I went on Wednesday to see two exhibits at the Hans P. Kraus, Jr. Gallery on Park Avenue. This is the premier gallery in New York City for anyone with an interest in early photography and alternative processes.
The first exhibit is devoted to the work of John Beasley Greene, an Egyptologist of American descent who died tragically young of tuberculosis at only age 24. The works on display consist of salt prints and waxed calotype negatives and date from the mid-1850's when the art of photography was still in its infancy. To us in the twenty-first century there's nothing at all remarkable about Greene's views of the pyramids and monuments of ancient Egypt. If anything, so familiar have these scenes become that they seem a bit hackneyed. To the majority of Greene's contemporaries, however, these photographs afforded them their first glimpse of the Mideast and they must have found the content startling indeed. After the passage of so many years, we can only imagine their reaction. Greene, who was a student of Gustave Le Gray, was an exceptionally talented photographer to have mastered his craft at so young an age. If he had lived longer, he would no doubt have been hailed as a master of the medium. As it is, he is almost forgotten now; but that should in no way lessen our respect for his achievement. A selection of his photographs is available on the Getty website and they are well worth studying.
Since the Kraus gallery specializes in early photography from the mid-nineteenth century, it's very unusual to find there an exhibit devoted to the work of a living artist. The exception, whose work is now currently on view, is Adam Fuss. Fuss is a British photographer who has made a name for himself by combining less commonly utilized techniques, such as pinhole photography, with unusual subject matter. The current show consists of several oversize daguerreotypes (Fuss claims they are the largest ever created, and I see no reason to doubt this) that portray in separate images snakes and figure models posed on a mattress. These make for quite striking images. The figure models are Afro-American women, one of whom is obviously pregnant, whose bodies have been covered in oil to give them a glossy appearance. In one image, the model's eyes are rendered as shining discs. The photographer explains his interest photographing this subject matter in an Artist's Statement:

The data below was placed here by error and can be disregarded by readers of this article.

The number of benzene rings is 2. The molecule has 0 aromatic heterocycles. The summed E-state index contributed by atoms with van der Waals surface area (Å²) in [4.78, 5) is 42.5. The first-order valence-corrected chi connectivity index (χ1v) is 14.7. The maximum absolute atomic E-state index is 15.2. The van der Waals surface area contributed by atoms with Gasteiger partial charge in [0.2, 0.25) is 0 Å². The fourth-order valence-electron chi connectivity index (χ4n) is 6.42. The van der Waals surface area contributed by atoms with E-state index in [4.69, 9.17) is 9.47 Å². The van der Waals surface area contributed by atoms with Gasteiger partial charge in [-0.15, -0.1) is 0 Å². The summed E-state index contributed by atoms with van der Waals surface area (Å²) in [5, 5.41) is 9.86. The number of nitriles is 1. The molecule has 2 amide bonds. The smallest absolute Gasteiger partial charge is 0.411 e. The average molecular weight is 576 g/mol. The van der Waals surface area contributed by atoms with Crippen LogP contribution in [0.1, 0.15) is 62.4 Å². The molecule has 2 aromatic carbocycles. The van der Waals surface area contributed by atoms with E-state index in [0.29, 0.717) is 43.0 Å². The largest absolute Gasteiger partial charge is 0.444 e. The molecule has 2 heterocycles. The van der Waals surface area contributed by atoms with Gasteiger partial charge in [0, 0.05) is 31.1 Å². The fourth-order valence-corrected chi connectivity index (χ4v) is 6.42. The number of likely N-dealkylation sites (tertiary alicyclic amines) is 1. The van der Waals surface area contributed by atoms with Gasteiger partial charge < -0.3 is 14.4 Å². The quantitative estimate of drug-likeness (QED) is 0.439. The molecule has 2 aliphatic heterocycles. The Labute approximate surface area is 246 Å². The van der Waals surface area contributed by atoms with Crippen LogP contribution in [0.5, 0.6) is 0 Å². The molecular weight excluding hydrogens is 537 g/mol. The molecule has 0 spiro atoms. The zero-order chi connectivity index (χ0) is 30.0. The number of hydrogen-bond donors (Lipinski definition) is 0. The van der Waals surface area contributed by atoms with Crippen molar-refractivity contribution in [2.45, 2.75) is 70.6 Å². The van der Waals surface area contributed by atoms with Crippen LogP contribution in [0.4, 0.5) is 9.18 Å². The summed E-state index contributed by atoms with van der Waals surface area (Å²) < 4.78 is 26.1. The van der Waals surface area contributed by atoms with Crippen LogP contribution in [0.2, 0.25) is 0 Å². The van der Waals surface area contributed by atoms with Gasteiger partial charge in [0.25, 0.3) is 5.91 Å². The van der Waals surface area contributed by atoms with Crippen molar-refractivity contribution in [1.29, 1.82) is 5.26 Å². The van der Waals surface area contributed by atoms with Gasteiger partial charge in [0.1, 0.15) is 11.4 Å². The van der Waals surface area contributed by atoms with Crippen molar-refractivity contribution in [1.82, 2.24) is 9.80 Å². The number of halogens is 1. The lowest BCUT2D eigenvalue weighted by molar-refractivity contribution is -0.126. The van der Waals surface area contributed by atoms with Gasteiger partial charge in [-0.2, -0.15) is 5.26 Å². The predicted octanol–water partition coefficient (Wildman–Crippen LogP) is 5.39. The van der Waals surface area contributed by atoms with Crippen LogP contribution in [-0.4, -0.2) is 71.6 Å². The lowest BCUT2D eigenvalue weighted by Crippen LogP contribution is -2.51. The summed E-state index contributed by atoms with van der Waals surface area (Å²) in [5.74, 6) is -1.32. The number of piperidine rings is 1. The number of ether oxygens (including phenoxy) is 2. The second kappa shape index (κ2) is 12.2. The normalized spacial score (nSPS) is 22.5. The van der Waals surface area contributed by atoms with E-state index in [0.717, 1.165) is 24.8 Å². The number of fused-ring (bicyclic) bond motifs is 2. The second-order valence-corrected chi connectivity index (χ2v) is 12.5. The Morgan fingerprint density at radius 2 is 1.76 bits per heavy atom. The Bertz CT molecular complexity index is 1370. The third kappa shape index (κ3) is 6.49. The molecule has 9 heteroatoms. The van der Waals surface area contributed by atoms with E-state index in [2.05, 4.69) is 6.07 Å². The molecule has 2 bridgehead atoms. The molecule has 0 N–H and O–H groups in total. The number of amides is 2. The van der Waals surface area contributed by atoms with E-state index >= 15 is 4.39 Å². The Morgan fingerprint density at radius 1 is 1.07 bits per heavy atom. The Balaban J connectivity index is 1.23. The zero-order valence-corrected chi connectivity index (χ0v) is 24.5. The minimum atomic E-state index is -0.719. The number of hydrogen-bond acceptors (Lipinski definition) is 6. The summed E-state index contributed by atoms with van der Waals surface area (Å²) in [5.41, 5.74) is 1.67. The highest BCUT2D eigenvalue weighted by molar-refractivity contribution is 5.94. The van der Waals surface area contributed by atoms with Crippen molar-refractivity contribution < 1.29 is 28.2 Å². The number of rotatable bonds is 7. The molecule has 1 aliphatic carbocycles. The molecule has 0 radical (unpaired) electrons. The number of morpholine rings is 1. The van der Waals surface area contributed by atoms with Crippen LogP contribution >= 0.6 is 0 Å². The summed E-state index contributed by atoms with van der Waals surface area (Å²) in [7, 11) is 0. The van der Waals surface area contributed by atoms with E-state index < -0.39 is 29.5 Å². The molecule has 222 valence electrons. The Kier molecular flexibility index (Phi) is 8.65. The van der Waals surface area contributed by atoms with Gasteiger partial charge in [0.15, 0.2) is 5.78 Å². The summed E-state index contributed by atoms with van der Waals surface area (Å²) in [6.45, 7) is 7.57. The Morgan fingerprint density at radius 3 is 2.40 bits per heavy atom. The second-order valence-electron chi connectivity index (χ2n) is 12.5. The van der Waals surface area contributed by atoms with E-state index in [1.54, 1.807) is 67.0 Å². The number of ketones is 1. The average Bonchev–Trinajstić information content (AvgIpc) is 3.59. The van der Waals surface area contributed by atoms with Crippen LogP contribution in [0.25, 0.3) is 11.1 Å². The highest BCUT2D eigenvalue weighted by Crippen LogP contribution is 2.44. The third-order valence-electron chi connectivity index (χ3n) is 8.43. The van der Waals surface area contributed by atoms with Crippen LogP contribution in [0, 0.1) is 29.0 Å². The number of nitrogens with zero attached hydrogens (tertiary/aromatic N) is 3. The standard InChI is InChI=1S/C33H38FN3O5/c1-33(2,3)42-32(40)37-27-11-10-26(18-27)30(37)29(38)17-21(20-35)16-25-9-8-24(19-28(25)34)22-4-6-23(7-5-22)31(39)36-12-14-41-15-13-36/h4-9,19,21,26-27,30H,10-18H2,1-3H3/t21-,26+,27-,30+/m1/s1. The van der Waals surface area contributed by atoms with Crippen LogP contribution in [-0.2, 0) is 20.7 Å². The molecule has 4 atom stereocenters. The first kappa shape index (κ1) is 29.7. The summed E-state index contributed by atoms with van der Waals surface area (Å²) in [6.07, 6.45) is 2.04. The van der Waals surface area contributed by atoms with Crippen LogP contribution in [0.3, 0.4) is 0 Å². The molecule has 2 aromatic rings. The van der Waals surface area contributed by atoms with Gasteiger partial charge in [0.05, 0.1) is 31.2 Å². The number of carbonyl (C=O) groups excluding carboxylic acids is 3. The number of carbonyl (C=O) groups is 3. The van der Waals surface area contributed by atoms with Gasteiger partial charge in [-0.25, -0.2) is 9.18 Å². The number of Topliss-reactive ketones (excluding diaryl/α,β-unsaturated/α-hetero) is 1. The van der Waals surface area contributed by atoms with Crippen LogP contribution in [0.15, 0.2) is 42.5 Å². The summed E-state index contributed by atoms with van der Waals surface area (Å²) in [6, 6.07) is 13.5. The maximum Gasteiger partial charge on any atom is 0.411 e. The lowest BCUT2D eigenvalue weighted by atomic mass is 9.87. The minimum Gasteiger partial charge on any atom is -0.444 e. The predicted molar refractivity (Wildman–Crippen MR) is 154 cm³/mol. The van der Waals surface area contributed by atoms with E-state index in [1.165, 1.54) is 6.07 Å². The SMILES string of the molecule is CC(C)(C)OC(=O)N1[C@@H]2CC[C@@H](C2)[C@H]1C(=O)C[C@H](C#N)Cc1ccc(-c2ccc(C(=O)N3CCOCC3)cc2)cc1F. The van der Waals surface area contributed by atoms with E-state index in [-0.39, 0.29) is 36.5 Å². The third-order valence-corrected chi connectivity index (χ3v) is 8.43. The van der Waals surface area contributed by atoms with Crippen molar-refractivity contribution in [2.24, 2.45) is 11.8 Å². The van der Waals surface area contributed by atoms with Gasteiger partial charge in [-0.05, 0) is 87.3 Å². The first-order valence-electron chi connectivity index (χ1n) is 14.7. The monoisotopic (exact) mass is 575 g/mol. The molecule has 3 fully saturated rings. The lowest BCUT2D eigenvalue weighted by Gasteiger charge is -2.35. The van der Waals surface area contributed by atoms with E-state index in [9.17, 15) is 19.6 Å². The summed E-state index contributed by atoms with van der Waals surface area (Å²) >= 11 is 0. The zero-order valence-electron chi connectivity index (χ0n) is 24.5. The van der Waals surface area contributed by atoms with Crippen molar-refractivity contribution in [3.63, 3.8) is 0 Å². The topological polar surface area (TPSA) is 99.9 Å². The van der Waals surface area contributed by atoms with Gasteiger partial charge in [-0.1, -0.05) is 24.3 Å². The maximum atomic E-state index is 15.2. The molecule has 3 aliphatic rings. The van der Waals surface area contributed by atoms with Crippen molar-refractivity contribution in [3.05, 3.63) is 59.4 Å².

"One key to decoding the rich symbolic figure of the snake is its continuously undulating wavelike form, which mirrors its dual negative and positive, masculine and feminine, natures. The snake is uncanny and inhabits two worlds. In my pictures, the gate to the other world is suggested by the mattress, which becomes the stage for a drama both universal and domestic. The snake arrives on this stage from the underworld. Other figures emerge, human in nature but a greater part snake."
Accompanying Fuss's own works is a selection of nineteenth century daguerreotypes that fall into two categories: female nudes and postmortem portraits. These are accompanied by an essay by Fuss in which he hypothesizes that pre-Raphaelite painting was largely inspired by the daguerreotype image but that this influence was never given due credit since photography was at the time not considered an art and therefore not a fit vehicle for artistic inspiration. It's a fascinating argument for art historians to ponder. But one need not ascribe to Fuss's theory in order to appreciate these images. Taken on their own, they are utterly compelling, especially the death portraits which strike the twenty-first century viewer as eerie and even shocking. Our modern sensibilities are too far removed from our ancestors' social customs and view of death to be able to easily accept them as keepsakes of a departed loved one. Instead, they strike us as inexpressibly morbid.
The John Beasely Green exhibit continues through December 2, 2016; and Adam Fuss exhibit continues through November 8, 2016.